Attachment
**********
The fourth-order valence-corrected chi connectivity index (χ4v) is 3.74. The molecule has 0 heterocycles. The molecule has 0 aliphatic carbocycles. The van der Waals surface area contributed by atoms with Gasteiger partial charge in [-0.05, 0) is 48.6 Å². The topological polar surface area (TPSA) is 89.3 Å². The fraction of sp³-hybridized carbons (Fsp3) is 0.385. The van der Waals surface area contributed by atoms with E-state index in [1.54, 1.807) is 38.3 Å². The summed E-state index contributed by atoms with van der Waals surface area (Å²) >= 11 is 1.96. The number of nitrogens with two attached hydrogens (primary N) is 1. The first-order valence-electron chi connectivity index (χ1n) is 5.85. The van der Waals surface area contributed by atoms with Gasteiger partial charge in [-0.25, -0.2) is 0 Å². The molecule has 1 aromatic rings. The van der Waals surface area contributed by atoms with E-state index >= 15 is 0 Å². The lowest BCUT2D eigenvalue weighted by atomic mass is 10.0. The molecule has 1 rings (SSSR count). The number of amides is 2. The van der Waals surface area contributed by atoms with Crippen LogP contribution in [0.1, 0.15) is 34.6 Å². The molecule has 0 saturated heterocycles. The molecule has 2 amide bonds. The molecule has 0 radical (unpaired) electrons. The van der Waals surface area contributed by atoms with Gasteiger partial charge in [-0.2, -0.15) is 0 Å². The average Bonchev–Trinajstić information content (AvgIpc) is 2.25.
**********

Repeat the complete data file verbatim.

The fourth-order valence-corrected chi connectivity index (χ4v) is 3.74. The molecule has 0 heterocycles. The molecule has 0 aliphatic carbocycles. The van der Waals surface area contributed by atoms with Gasteiger partial charge in [-0.05, 0) is 48.6 Å². The topological polar surface area (TPSA) is 89.3 Å². The fraction of sp³-hybridized carbons (Fsp3) is 0.385. The van der Waals surface area contributed by atoms with E-state index in [1.54, 1.807) is 38.3 Å². The summed E-state index contributed by atoms with van der Waals surface area (Å²) >= 11 is 1.96. The number of nitrogens with two attached hydrogens (primary N) is 1. The first-order valence-electron chi connectivity index (χ1n) is 5.85. The van der Waals surface area contributed by atoms with Gasteiger partial charge in [-0.25, -0.2) is 0 Å². The molecule has 1 aromatic rings. The van der Waals surface area contributed by atoms with E-state index >= 15 is 0 Å². The lowest BCUT2D eigenvalue weighted by atomic mass is 10.0. The molecule has 1 rings (SSSR count). The number of amides is 2. The van der Waals surface area contributed by atoms with Crippen LogP contribution in [0.1, 0.15) is 34.6 Å². The molecule has 0 saturated heterocycles. The molecule has 2 amide bonds. The molecule has 0 radical (unpaired) electrons. The van der Waals surface area contributed by atoms with Gasteiger partial charge in [-0.2, -0.15) is 0 Å². The average Bonchev–Trinajstić information content (AvgIpc) is 2.25.